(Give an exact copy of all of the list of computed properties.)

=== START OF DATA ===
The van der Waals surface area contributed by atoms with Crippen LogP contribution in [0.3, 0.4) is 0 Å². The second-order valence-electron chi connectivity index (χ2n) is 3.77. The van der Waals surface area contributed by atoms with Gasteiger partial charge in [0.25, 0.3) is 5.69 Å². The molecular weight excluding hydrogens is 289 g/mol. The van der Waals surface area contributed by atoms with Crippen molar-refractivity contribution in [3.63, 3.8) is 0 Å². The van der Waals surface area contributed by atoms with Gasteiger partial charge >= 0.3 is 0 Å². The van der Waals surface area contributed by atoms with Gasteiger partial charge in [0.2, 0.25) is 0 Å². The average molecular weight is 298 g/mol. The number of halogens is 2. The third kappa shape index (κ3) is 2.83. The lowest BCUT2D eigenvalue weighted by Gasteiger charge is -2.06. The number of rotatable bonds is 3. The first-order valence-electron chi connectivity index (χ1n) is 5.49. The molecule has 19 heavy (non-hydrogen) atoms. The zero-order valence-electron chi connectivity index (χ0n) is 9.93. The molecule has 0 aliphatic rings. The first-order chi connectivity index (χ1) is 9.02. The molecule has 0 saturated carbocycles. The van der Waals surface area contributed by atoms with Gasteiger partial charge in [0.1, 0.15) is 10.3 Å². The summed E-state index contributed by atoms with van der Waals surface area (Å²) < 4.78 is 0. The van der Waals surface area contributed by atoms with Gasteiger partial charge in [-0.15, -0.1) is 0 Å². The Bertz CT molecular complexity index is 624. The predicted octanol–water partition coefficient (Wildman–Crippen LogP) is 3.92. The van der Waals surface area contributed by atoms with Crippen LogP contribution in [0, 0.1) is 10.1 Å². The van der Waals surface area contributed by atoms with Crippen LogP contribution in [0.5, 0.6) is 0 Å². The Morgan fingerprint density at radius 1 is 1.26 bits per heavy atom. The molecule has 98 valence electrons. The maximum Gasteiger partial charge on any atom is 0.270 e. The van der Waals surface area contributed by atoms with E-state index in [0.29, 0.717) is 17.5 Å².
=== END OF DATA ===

The van der Waals surface area contributed by atoms with Crippen LogP contribution in [0.3, 0.4) is 0 Å². The second-order valence-electron chi connectivity index (χ2n) is 3.77. The van der Waals surface area contributed by atoms with Gasteiger partial charge in [0.25, 0.3) is 5.69 Å². The molecular weight excluding hydrogens is 289 g/mol. The van der Waals surface area contributed by atoms with Crippen molar-refractivity contribution in [3.63, 3.8) is 0 Å². The van der Waals surface area contributed by atoms with Gasteiger partial charge >= 0.3 is 0 Å². The van der Waals surface area contributed by atoms with Gasteiger partial charge in [0.2, 0.25) is 0 Å². The average molecular weight is 298 g/mol. The number of halogens is 2. The third kappa shape index (κ3) is 2.83. The lowest BCUT2D eigenvalue weighted by Gasteiger charge is -2.06. The number of rotatable bonds is 3. The first-order valence-electron chi connectivity index (χ1n) is 5.49. The molecule has 19 heavy (non-hydrogen) atoms. The zero-order valence-electron chi connectivity index (χ0n) is 9.93. The molecule has 0 aliphatic rings. The first-order chi connectivity index (χ1) is 9.02. The molecule has 0 saturated carbocycles. The van der Waals surface area contributed by atoms with Gasteiger partial charge in [0.1, 0.15) is 10.3 Å². The summed E-state index contributed by atoms with van der Waals surface area (Å²) < 4.78 is 0. The van der Waals surface area contributed by atoms with Gasteiger partial charge in [-0.15, -0.1) is 0 Å². The Bertz CT molecular complexity index is 624. The predicted octanol–water partition coefficient (Wildman–Crippen LogP) is 3.92. The van der Waals surface area contributed by atoms with Crippen LogP contribution in [0, 0.1) is 10.1 Å². The van der Waals surface area contributed by atoms with Crippen LogP contribution in [0.5, 0.6) is 0 Å². The Morgan fingerprint density at radius 1 is 1.26 bits per heavy atom. The molecule has 98 valence electrons. The maximum Gasteiger partial charge on any atom is 0.270 e. The van der Waals surface area contributed by atoms with E-state index in [0.29, 0.717) is 17.5 Å².